Lucky Starr and the Big Sun of Mercury by Paul French (Isaac Asimov)
Hardcover: Doubleday, $2.50, 191pp, 1956
Project Light involves investigation into the nature of light in hyperspace which may have implications for energy and weather control on Earth but someone or something is sabotaging the project. Lucky Starr and John Bigman Jones are on Mercury to investigate and have to deal with several people who may be friend or foe, including a project manager who is stressed to the point of insanity, a base leader who sees menacing Sirians under his bed, and a lieutenant of a Senator bent on exposing “waste” and destroying Lucky’s employers, the Council of Science. Over the course of events, Starr and Jones will face death separately and solve the mystery together.
There are several problems with this book ranging from minor to middling which cumulatively become major. The opening behavior from the project engineer is too extreme and the lack of consequences for it is mystifying. The stress constantly laid upon Lucky’s anonymity while having everyone in the Solar System identify him is pointless and annoying. While villains are not meant to be lovable, the unmitigated repugnance of the Senator’s lackey is difficult to bear. The isolated nature of something in the old mine shafts which should be part of a system is a problem. More seriously, Lucky is made to be pretty stupid once and, though Bigman is the sidekick and still has his clever and heroic moments, he is made to be extremely stupid at least twice, if not three times.
While not exactly a problem, it’s at least odd that, with Asimov having dispensed with the unneeded “French” persona , he goes the opposite way and declares that all worlds in the Galaxy are settled with quadrillions of people (despite this having been and still being essentially confined to the Solar System). Further, the Sirians are now directly described, without using the word, as Spacers and (no spoiler, because it’s on more than one cover), positronic robots are introduced with the Three Laws paraphrased. In fact, there are specific echoes of “Runaround,” in which Donovan and Powell went to Mercury to see about restarting a mining operation. But only the robot really has anything to do with the plot and it’s not really necessary for it to be a positronic three-law robot.
All that said, this is an efficiently constructed tale at its core and, like the Venus adventure, has a good setting  that’s put to good use in Chapter 10, where readers, via Lucky and his somewhat magical inso-suit, are transported from wherever they happen to be reading to the surface of Mercury in order to experience its “big sun” in one of those exhilarating moments which are a big part of what makes science fiction so much fun.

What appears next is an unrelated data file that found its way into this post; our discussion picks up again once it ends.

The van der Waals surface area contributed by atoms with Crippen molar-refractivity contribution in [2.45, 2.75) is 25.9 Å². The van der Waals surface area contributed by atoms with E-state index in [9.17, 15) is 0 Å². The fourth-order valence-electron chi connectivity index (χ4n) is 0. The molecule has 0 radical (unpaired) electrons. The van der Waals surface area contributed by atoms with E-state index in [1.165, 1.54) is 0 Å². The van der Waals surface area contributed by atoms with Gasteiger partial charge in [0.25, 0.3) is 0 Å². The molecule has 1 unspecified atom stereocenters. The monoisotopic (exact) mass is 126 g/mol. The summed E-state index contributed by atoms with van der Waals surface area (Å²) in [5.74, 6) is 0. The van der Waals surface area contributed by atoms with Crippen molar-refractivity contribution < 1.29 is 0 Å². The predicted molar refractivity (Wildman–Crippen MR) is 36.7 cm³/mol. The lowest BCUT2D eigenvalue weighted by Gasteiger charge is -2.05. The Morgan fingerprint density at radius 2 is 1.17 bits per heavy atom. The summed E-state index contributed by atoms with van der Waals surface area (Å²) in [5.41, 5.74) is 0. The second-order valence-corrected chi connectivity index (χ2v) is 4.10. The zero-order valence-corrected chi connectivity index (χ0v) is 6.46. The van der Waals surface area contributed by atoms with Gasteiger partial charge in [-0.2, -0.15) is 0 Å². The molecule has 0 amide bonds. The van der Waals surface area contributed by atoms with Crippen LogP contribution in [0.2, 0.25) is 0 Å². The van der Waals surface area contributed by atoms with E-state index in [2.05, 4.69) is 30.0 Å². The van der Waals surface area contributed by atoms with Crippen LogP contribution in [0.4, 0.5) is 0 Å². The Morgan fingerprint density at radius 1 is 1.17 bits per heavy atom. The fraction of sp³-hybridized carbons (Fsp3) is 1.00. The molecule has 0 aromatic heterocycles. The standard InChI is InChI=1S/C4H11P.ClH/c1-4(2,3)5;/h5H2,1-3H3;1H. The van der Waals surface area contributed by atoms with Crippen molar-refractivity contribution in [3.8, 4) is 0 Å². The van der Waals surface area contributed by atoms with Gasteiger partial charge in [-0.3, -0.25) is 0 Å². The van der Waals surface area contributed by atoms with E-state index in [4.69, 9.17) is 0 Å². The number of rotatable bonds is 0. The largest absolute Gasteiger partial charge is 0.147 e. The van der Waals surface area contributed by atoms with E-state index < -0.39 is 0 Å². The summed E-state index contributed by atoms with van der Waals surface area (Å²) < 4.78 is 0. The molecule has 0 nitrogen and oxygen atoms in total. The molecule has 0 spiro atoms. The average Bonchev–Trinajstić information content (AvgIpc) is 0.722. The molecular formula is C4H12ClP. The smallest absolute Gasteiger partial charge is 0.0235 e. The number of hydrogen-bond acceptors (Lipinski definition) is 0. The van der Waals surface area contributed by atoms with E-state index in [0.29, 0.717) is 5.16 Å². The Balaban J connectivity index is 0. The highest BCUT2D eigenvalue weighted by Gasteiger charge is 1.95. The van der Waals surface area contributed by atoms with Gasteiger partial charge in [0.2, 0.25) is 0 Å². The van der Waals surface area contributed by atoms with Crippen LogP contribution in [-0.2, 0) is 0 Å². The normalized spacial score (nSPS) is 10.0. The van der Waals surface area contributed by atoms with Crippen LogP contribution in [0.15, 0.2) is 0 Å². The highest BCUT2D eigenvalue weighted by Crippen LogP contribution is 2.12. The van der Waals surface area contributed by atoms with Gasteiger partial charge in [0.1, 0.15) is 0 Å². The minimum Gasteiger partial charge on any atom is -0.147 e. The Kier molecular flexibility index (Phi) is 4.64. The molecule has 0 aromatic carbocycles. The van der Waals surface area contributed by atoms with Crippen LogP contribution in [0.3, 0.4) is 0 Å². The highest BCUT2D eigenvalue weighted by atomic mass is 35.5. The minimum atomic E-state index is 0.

The books continued to be published under the Paul French name though, presumably for consistency’s sake.
 As usual, Asimov includes a Foreword to warn the reader that, though it was published in 1956 with the best intention of being accurate, subsequent exploration has determined that Mercury does rotate rather than having one side always facing the sun. (However, unlike some stories which make tidal locking a central element with many ramifications extending from that, it’s not an overwhelming issue in this one.)
2 thoughts on “Asimov’s Centennial: Lucky Starr and the Big Sun of Mercury”
Asimov once wrote that he thought the technical issues with Mars and Mercury could be worked around were he to revise the stories. Only Venus was beyond repair, and he mourned the loss of his great scene where Lucky fights the Giant Jellyfish of Venus. (Perhaps, like the Giant Rat of Sumatra, the world just isn’t prepared to hear the truth.) 🙂
I’m not sure if he ever learned that his Moons of Jupiter story would need serious work too, since Io isn’t the peaceful iceword he thought it was.
I’d agree with that – Venus requires a bit of that Old Venus magic but Mars/Mercury only need a bit of tweaking. I’ll have to think about Jupiter when I get there – I’ve only read these once before and don’t recall much. He definitely had newer knowledge of Io, though – there’s an F&SF essay, “Just Thirty Years,” which talks about how our knowledge of the Solar System had changed in the time he’d been writing those essays and he mentions how some Lucky Starr stories and others had been outdated and also talks about Io but doesn’t say anything about The Moons of Jupiter.